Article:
Here's a quick reference list with dough weights for common bread shapes.
Using this list, you can learn the correct weight for common baked items when making sourdough.
It can be tricky to know just how big to make things, particularly bread rolls, pizzas etc to ensure you don't end up with super sized rolls or a tiny pizza.
This reference guide will help you get it right every time! There's even a handy printable version you can download at the end of the post.
When you are making sourdough rolls, muffins, baguettes etc, the best and easiest way to produce a uniform result.
While this guide is super handy, you can also work out the dough weight of individual pieces by taking the total dough weight and dividing it by the number of pieces you want.
For example, if your total dough weight is 1080g and you want 10 rolls, you would need to make your rolls 108g each.
But knowing the average sizes does help to ensure you don't end up with giant pretzels or flat muffins.
How to Calculate Dough Weight?
Dough weight is the total weight of the ingredients that went into your dough, including your sourdough starter.
It's very easy to calculate.
Of course, you can just weigh your dough once it's finished mixing (or rising). However sometimes that's not possible.
So you can just add up the weights of your ingredients.
My sourdough discard hamburger buns have a dough weight of approximately 1140g. This is made up of all the ingredient weights simply added together.
You can then use this dough weight to calculate exact individual dough weight for the rolls.
Why Is Dough Weight Important When Baking?
The weight of your dough is important when baking because knowing the weight of your dough means that you can choose the right baking vessel.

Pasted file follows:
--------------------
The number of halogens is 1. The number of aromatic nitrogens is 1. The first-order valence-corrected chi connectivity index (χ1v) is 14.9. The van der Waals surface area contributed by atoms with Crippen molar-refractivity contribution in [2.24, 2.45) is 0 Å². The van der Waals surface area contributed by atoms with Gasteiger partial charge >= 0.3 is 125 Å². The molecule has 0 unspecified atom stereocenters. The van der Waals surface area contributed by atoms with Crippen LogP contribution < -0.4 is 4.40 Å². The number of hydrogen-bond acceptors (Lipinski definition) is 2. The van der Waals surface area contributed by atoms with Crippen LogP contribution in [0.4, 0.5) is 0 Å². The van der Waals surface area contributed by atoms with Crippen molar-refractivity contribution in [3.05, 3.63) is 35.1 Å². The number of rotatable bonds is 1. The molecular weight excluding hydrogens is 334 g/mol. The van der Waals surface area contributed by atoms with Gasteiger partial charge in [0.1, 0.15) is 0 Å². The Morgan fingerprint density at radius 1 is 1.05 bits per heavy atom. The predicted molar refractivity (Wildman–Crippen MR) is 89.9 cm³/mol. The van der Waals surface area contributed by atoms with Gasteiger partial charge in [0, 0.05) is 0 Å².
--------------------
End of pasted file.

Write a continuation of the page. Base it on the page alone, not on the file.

It also means you can accurately separate the dough into specific weighted pieces to ensure consistency.
Selecting an incorrect size baking vessel could mean that your bread bakes unevenly or comes out in an odd shape.
Baking bread rolls of all different weights on the same tray will result in inconsistency. Some will be under cooked, some will be over.
Pizza Dough Weight Chart
If you are making pizza, it's a good idea to weigh the dough to ensure you get the right amount for the number of people you're feeding.
Weighing the dough also helps ensuring you get the right thickness too.
No one likes soggy pizza, right?
12" pizza, personal (plate-sized) 200g (thin) - 250g (thicker)
14" pizza, thin crust, NYC style 300g
14" pizza, medium "American" crust style 550g
16" pizza, thin crust NYC style: 600g
Here's the best sourdough pizza recipe! It makes a good amount of dough and is super easy to pull together. You can even knead it in a stand mixer which makes the whole process super fast!
Sourdough and Rustic Loaves by Weight
As a general rule, you need to look at the equipment you have on hand as to how much your sourdough needs to weigh.
If you are just starting out, you can order a banneton and Dutch Oven to suit the recipe you've chosen. Here, you'll find a full sizing guide for bannetons and Dutch Ovens.